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I'm working on a temperature sensor. I've got:

  • LM35 (Sensor)
  • LM741 (Op-amp to amplify LM35 Vout to 5V)
  • PIC 14F458

The temperature is shown on two 7-segment displays with only one BCD converter (4511). Therefore I multiplexed these two displays.

The problem is that my 7-segment displays are flickering a lot and I don't know why.

If you want to see the simulation on Proteus: LM35 - SSD

Here's the schematic diagram on Proteus :

schematic diagram

And here's the C code on CCS.

#include <sonde2.h>
#include <math.h>

#define CONV_CST 0.48875855327
#define TRESHOLD 25
#define TENS_DISPLAY PIN_E0
#define UNITY_DISPLAY PIN_E1
#define GREEN_LED PIN_C0
#define RED_LED PIN_C1


int simpleBCDConverter(value) {
   // Shift tens from 4 bits to the left
   // So we have ([Tens] [Unity]) XXXX XXXX
   return ((value / 10 % 10 << 4) + value % 10);
}

/**
 * Convert a number of 10 bits to its BCD equivalent
 */
void bitsToBCD(int value) {
   int tens = value / 10 % 10;
   int unity = value % 10;

   output_high(TENS_DISPLAY);
   output_d(tens);
   output_low(UNITY_DISPLAY);
   delay_ms(10);

   output_high(UNITY_DISPLAY);
   output_d(unity);
   output_low(TENS_DISPLAY);
   delay_ms(10);


}

/**
 * Check temp level, and switch on the right led
 */
void checkLed(int temp) {
   // If temps is greater than treshold
   // Blinking Red LED with 555 (astable)
   if (temp > TRESHOLD) {
      output_low(GREEN_LED);
      output_high(RED_LED);
   } else { // Otherwise, green LED
      output_high(GREEN_LED);
   }
}

void main()
{
   setup_adc_ports(AN0);
   set_adc_channel(0); // A0 connecté à l'entrée analogique
   setup_adc(ADC_CLOCK_INTERNAL);
   setup_timer_0(RTCC_INTERNAL|RTCC_DIV_1|RTCC_8_BIT); // 51,2 us overflow
   setup_timer_1(T1_INTERNAL|T1_DIV_BY_1); //13,1 ms overflow

   setup_low_volt_detect(FALSE);

   int temperature;

   while(TRUE) {
      //delay_ms(10);
      // Read the value from A/N converter (10bits [0 => 1023])
      // And convert it to a range from 0 to 100 (°C)
      // 0.48 => (5 / 1023) * 100
      temperature = read_adc() * CONV_CST;

      // Check temp level
      checkLed(temperature);

      // Convert bits to BCD
      // And show temp on 7 segment displays
      bitsToBCD(temperature);
   }

}

Thanks.

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  • 6
    \$\begingroup\$ This is likely because the simulator is not running at realtime speeds. When you build this in hardware, the digits will alternative fast enough that persistence of vision will cause them to appear as being simultaneously illuminated. In other words, this problem is very likely a case of trusting the simulator too much. Simulators only get you so far... \$\endgroup\$ – uint128_t Feb 19 '17 at 19:17
  • \$\begingroup\$ Note that this circuit won't work as designed -- you cannot run a 741 op-amp off a 5V supply. \$\endgroup\$ – duskwuff Feb 20 '17 at 0:27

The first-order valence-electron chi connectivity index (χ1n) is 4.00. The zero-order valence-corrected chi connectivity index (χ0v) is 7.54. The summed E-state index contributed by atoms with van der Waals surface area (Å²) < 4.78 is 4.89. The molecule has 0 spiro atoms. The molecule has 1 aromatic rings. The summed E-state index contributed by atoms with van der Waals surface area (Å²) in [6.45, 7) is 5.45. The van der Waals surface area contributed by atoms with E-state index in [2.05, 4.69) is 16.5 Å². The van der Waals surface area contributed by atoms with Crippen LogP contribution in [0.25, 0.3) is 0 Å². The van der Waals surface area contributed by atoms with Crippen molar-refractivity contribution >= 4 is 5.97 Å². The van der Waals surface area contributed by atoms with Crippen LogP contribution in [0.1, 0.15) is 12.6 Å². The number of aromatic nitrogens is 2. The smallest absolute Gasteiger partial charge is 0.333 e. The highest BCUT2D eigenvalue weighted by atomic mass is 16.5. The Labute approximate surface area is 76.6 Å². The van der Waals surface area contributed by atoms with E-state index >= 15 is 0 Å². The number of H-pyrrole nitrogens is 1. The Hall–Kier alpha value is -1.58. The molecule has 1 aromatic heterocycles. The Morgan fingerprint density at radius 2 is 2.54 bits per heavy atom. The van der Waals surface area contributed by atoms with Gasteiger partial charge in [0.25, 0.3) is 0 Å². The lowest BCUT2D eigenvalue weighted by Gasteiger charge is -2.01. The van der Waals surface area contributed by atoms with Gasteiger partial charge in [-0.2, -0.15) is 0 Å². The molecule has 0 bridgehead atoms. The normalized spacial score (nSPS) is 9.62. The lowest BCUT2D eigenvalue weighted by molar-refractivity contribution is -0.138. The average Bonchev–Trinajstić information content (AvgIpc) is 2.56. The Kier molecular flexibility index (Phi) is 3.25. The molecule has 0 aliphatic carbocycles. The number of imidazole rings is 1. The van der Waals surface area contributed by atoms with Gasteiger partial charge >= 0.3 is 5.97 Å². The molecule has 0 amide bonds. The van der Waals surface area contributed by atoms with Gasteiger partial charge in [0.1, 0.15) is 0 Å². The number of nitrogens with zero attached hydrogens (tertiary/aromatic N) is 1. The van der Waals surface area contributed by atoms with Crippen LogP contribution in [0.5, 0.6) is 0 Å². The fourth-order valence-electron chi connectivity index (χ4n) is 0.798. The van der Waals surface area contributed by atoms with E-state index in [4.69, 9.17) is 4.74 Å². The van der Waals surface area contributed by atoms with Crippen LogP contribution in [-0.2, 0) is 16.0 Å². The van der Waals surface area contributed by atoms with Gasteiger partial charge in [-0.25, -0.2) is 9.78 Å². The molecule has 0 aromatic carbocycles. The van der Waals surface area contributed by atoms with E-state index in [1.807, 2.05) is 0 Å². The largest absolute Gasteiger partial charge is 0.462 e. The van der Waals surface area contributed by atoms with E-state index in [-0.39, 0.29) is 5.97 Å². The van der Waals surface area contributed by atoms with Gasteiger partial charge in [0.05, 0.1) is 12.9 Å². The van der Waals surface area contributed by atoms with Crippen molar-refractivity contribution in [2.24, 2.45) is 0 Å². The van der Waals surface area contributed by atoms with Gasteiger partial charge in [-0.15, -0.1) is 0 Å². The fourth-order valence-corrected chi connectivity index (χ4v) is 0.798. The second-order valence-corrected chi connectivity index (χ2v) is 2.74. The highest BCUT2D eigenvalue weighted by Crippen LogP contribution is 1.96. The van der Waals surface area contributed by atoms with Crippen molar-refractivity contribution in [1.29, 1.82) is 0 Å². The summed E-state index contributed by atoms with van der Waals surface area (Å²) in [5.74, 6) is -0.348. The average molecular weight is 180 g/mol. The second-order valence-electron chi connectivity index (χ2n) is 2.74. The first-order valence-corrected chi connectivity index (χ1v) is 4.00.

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The problem is that my 7-segment displays are flickering a lot and I don't know why.

run the display routine in a timer isr so it is updated on an fixed interval.

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I would suggest structuring the code this way:

output_d(tens);
output_high(TENS_DISPLAY);
delay_ms(10);
output_low(TENS_DISPLAY);

output_d(unity);
output_high(UNITY_DISPLAY);
delay_ms(10);
output_low(UNITY_DISPLAY);

This makes it more clear how the timing is done (I initially got tricked by this, so my first answer was bogus). This will also ensure both digits get equal time of being lit, intead of one of them also including the processing time, thus making it slightly brighter.

Another suggestion is that you may want to lower those 10 ms delays. They give you 20 ms per complete display, and throw in some time for ADC and processing ... your display will flicker at less than 50 Hz. That might be noticeable. You might want to decrease that to 1 ms. It's a tradeoff depending on how slow the other processing is. If you make the delay too small, most of the time the display would be unlit (during processing), and perceived as lower brightness.

As @uint128_t commented, your simulation speed might be a bit slow, too, but first try the code changes.

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  • \$\begingroup\$ The displaying is worse to be honest \$\endgroup\$ – Mathieu Rousseau Feb 21 '17 at 7:22
  • \$\begingroup\$ Assuming no other overheads 20ms per update is 50 Hz. That is quite low, and your eye will have very little tolerance for variation before it sees it as a flicker. Updating the display segments at 100 Hz or higher would be better. Use an interrupt routine to do the updates, a simple state machine running off a 1 kHz interrupt could cycle between the digits with each digit getting equal on time, and have little or no time where either digit is not lit. The value reading and digit calculation would happen in a separate thread, likely simply the main loop waiting for the ADC to finish. \$\endgroup\$ – RBerteig Mar 28 '17 at 0:25

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